FOB Australia Premium Mid-Vol Coal Flips to Premium for First Time Since November 2019
By Jessie Li and Jun Kai Heng
November 13, 2020 - Relativities of Australia premium medium volatile matter hard coking coal flipped to a premium to Platts FOB PLV for a historic first since the launch of the FOB Australian brand assessment on Nov. 1, 2019, as significant downward pressure was observed for PLV cargoes with current Chinese import restrictions on Australian coals.
S&P Global Platts assessed Premium Low Vol down $4/mt to $100.75/mt FOB Australia November 12, while premium mid vol coals such as Goonyella was assessed at $103/mt FOB Australia, at a $2.25/mt premium to PLV FOB.
The current relativities of premium mid vol coals has now climbed to 102% against premium low vol coals in the FOB Australia market, a highly unusual trend given that typical relativities largely around 96%-97% according to Platts data.
Premium low vol coal is typically sold into the Chinese market, given Chinese end-user specific requirements for high CSR coal to blend with their domestic coking coal blends. In contrast, PMV coals are typically favored by non-Chinese buyers like Indian end-users given their need for high fluidity for their coke blending specifications.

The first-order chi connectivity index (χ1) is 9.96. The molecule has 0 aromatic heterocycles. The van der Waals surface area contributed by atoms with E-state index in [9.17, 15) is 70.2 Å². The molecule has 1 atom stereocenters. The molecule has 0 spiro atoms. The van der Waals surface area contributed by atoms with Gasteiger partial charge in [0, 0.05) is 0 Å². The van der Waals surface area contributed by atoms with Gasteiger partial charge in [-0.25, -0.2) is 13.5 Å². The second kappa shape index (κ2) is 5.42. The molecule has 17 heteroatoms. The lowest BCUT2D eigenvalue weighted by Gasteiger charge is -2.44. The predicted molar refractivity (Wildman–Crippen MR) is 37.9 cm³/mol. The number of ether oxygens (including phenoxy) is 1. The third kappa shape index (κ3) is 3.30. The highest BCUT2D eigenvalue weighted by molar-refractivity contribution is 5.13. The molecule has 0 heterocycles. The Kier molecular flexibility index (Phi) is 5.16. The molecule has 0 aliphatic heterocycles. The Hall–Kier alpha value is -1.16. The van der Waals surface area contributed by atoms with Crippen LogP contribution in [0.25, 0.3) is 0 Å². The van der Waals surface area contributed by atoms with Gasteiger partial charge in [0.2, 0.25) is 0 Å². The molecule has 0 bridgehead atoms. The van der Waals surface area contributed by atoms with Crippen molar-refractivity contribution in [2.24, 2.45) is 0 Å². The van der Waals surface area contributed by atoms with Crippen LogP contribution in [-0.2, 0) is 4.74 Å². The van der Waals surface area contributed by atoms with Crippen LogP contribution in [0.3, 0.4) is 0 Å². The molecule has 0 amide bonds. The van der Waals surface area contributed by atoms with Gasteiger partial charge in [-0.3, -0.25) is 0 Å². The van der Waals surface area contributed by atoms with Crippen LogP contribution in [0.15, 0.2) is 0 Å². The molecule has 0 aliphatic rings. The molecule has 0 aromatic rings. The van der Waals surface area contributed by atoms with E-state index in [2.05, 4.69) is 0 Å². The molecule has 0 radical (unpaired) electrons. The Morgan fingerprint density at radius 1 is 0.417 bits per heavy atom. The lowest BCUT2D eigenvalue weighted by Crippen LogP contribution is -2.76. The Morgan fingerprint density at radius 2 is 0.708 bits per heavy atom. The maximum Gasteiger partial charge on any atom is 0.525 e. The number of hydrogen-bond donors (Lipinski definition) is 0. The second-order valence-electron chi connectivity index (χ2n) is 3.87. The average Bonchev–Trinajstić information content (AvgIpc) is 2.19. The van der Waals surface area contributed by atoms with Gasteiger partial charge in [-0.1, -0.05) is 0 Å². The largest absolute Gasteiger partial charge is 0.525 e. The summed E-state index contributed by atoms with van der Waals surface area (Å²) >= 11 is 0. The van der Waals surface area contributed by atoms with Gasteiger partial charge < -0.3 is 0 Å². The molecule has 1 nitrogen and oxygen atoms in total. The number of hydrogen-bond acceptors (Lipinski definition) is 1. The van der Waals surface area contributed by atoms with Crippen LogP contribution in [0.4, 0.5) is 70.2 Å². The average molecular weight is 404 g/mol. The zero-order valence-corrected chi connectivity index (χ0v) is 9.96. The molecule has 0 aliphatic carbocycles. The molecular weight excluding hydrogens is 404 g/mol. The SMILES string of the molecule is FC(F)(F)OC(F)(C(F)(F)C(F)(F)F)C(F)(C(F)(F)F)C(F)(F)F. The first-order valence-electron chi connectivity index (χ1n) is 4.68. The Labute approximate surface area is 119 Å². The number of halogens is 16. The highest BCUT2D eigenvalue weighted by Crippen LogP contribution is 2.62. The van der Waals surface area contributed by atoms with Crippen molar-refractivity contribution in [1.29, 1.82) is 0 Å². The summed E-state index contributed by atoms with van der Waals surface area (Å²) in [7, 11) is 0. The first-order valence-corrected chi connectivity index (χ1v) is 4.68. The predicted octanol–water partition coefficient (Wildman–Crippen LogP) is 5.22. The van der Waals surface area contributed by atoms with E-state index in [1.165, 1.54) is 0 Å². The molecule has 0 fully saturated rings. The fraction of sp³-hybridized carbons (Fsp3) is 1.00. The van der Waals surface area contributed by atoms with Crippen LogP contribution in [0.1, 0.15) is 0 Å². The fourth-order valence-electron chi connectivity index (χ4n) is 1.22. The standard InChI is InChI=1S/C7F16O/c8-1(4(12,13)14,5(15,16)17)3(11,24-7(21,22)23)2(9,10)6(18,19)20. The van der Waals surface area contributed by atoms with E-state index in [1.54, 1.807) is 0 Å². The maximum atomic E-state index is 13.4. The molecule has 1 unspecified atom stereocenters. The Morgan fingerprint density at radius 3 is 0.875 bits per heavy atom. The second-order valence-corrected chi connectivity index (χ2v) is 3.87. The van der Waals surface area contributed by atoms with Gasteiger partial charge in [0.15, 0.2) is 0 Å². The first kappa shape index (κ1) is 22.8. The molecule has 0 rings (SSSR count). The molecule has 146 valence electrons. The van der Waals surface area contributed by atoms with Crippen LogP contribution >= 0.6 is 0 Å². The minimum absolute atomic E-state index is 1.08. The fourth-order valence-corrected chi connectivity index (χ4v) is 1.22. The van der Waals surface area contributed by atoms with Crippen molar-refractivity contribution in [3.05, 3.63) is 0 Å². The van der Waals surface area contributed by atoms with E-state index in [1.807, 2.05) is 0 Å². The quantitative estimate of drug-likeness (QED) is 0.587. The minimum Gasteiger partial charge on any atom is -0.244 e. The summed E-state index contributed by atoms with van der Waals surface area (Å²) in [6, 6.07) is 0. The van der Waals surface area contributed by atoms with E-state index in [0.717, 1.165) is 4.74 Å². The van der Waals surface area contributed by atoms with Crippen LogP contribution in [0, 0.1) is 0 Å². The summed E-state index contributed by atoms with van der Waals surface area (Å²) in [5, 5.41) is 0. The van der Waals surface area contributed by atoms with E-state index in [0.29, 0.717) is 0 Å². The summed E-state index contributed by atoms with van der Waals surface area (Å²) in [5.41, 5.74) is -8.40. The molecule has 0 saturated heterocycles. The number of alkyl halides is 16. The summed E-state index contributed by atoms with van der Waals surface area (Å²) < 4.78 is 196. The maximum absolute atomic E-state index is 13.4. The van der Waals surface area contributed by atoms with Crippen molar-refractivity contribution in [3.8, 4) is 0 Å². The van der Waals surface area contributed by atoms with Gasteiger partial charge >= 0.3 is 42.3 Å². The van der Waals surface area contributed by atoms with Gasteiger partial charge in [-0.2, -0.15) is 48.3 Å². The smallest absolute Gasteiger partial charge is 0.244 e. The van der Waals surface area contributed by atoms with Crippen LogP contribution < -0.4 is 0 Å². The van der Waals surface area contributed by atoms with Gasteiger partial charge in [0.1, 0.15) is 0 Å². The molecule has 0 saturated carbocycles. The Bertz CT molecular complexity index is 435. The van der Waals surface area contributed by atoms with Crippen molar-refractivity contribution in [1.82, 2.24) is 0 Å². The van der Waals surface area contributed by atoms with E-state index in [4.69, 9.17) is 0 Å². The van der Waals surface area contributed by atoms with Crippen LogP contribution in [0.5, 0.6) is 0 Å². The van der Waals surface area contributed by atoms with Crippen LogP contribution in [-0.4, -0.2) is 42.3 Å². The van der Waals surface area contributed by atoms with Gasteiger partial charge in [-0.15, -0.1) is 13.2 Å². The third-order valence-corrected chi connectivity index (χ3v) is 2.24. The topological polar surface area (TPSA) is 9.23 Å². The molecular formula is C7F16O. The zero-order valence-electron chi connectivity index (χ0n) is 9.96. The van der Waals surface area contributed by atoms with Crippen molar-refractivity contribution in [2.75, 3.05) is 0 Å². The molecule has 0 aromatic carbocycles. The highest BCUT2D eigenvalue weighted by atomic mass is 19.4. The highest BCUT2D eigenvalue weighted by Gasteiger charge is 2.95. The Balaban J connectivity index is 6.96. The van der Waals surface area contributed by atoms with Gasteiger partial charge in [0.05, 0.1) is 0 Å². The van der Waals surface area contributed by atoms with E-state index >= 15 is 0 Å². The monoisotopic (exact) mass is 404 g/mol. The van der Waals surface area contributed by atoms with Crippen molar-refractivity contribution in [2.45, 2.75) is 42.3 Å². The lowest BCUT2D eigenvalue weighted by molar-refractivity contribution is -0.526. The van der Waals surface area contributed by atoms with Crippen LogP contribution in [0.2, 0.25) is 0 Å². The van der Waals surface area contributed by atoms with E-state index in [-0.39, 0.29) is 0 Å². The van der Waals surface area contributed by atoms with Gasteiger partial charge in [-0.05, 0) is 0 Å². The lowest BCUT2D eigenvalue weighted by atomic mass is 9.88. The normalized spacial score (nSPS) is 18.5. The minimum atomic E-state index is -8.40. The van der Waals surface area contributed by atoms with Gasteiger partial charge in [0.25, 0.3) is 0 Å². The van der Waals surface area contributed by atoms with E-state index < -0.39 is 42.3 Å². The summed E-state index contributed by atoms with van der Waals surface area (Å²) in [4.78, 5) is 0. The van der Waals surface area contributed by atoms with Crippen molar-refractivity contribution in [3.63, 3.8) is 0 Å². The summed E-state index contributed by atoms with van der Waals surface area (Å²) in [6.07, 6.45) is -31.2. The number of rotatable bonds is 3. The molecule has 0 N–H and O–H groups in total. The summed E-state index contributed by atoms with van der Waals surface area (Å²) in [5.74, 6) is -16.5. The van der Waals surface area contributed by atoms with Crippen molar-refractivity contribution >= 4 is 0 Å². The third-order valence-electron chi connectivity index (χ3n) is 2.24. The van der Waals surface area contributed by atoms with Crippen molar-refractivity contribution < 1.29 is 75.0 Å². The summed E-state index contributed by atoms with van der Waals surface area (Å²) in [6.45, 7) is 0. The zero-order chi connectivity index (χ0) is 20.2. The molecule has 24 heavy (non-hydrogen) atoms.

In light of the current import restrictions on Australian coals, sellers have largely managed to offload their Australian PMV cargoes, buoyed by the resurgence of Indian steel production levels after the lifting of COVID-19 lockdown measures. In contrast, limited buying interest outside of China was observed for Australian PLV cargoes.
Market sources pointed to the logistical constraints and blending limits for ex-Chinese end users as major hurdles in securing Australian PLV cargoes even at increasing discount levels.
The selling pressure has increased for December loading PLV cargoes, especially with other end-users already having secured other coal brands for the same time period, an end-user said. To change existing coke blends at such a last minute will depend on end-user coking flexibilities as well as if the cost savings are significant enough for such a disruption.
In terms of the wider picture, Australian coal prices continued to plunge with Chinese buyers off the market leading to a prolonged bout of oversupply. Platts data demonstrated a plunge for both premium low and mid vol coals prices at 27.3% and 23.7% respectively, from Oct. 5 to date.
Market participants indicated that large coal producers have yet to make significant adjustments to their ongoing production volume for premium coking coal in light of the current circumstances. With the high possibility of a La Nina weather phenomenon, a potential supply tightening stemming from disruptive weather in East coast Australia could perhaps be the latest twist on the current market dynamics for coking coal.